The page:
Mountaineers won’t be out of their league in new Big 12
MORGANTOWN - It was shortly after 1 p.m. Tuesday and chances are Dana Holgorsen had already been tipped off that something was happening.
West Virginia's impending move to the Big 12 was still in its public-information infancy, but athletic director Oliver Luck had already begun informing his coaches one by one.
Maybe Holgorsen had already received the call, maybe not. But the Mountaineer football coach wasn't letting on one way or another.
"I don't have any dealings with that. If I had an opinion I don't even know who I'd call,'' Holgorsen said. "If I called Oliver and Dr. [James] Clements [the school's president] they'd probably laugh at me and say, 'You need to worry about Rutgers.' Which is true - 100 percent true.''
Still, there aren't many in West Virginia's athletic department who have enough relatively fresh information to be able to draw comparisons between the league West Virginia is leaving, the Big East, and the one it now seems certain to enter, the Big 12.
Bob Huggins can speak to it. He was the basketball coach at Kansas State just four years ago. But he was only in the league for a year.
Luck himself was around the Big 12 for years while living in Houston, but that was primarily as a fan.
And then there is Holgorsen. He spent the last 11 years in the Southwest, all but two of them coaching in the Big 12. He was on the staff at Texas Tech for eight years and last year was the offensive coordinator at Oklahoma State. Only in 2008 and 2009 was he out of the league at Houston.
Granted, Holgorsen might still be feeling his way through the Big East, but he has intimate knowledge of the Big 12.
His take on the difference between the two, not surprisingly, begins with offensive football.
"It's different,'' Holgorsen said. "If you look at all the Big 12 - Texas, Baylor, [Texas] Tech, Oklahoma, Oklahoma State, Iowa State - they're all spread [offenses]. Kansas State? Coach [Bill] Snyder's still doing things the way he did them 40 years ago, which is obviously being incredibly successful.
"I'm only two games into the Big East, but based on what I've seen it's a little different.''
Even that is changing, though. West Virginia, of course, has been a spread team on offense for a decade now, but the Rich Rodriguez spread wasn't quite the same. But with the arrival of Holgorsen at West Virginia, Todd Graham at Pitt and a handful of shifts elsewhere, the Big East has been making the transition.
"I do think that the movement is coming East,'' Holgorsen said. "If you look at what we're bringing at West Virginia, at Pitt, at Louisville, at Cincinnati, there's a shift to where it's becoming a little bit more open.
"It's still a little tougher, old-school mentality, but I do think it's coming this way.''
Now, of course, it's heading back with West Virginia's departure from the Big East. The timing couldn't be more ideal. When West Virginia begins competing with Oklahoma and Texas and Oklahoma State and Texas Tech and Baylor, etc., it would be nice to have something in common with them. That West Virginia's football philosophy, at least from an offensive standpoint, jibes with those of the schools it will soon join can't be a bad thing, right?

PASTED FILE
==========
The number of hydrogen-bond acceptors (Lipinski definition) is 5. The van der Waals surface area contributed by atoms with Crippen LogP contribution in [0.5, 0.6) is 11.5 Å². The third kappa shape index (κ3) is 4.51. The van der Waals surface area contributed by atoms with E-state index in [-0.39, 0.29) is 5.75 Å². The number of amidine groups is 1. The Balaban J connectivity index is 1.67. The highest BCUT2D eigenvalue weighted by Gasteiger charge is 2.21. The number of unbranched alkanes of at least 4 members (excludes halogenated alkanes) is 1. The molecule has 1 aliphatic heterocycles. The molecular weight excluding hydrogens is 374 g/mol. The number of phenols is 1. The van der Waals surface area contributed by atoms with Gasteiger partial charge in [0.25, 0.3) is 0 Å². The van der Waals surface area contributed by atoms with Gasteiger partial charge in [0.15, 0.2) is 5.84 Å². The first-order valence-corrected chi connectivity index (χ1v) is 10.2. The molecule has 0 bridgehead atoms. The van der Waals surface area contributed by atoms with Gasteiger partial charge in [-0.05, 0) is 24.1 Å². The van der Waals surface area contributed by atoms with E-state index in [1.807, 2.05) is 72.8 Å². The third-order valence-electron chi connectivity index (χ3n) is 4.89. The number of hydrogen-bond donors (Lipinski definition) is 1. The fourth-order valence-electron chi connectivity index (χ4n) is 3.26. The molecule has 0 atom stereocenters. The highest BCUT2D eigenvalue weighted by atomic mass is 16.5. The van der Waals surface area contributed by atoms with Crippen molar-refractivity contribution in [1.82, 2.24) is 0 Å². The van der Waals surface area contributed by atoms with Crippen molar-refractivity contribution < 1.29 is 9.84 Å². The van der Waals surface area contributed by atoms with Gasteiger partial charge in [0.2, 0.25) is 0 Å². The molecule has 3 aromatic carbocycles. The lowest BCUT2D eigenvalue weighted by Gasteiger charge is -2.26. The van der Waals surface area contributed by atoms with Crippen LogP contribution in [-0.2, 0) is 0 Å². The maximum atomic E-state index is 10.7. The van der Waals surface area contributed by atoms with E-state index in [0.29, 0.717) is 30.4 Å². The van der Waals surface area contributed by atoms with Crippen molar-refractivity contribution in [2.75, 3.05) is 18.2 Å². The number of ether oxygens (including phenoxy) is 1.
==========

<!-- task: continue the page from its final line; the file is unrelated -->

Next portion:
The move to the Big 12 would also seem to be tailor-made for the recruiting base to which Holgorsen and his offensive staff are accustomed. Already he has dipped into Texas several times - Dustin Garrison, Paul Millard - and has a quarterback commitment from Houston for the next recruiting class.
It should be a whole lot easier to go into those Texas homes and convince momma and papa to send their boys all the way to West By God if they know they're going to get back close to home probably four or five times a year, right?
In truth, Holgorsen has tried to shy away from the subject in recent weeks, probably because everything has been so unstable. For instance, when TCU announced plans to join the Big East, he said it would make recruiting easier. When TCU left the Big East without ever playing a game, he said it was no big deal.
You kind of get the feeling he's tired of talking about it and would prefer something - anything - be settled.
"We've got a wide recruiting base that we're going to recruit from,'' Holgorsen said. "We've got a lot of kids from Florida, Maryland, Virginia, Ohio, Pennsylvania. It's all important to us and I don't think it matters who you play. People want to come here because of what we've got here, and I don't think that will change.''
Perhaps the biggest adjustment for West Virginia, though, will be cultural. The Mountaineers have long been the home to the most passionate fan base in their league, the Big East. Part of that is because of, well, the passion of the fans. But part, too, is because there just wasn't much competition. Face it, if you listed the Top 50 fan bases in FBS football, the Big East would be represented by no one other than WVU.
That's going to change when West Virginia goes to Texas. It will change when the Mountaineers travel to Oklahoma. Others? Well, maybe not so much, but know that when it comes to fan support, WVU will now be in a different league there, too.
Still, Holgorsen maintains there's not much difference.
"No, I don't think so,'' Holgorsen said. "It's important to a whole lot of people at a whole lot of places.''
Reach Dave Hickman at 304-348-1734 or firstname.lastname@example.org.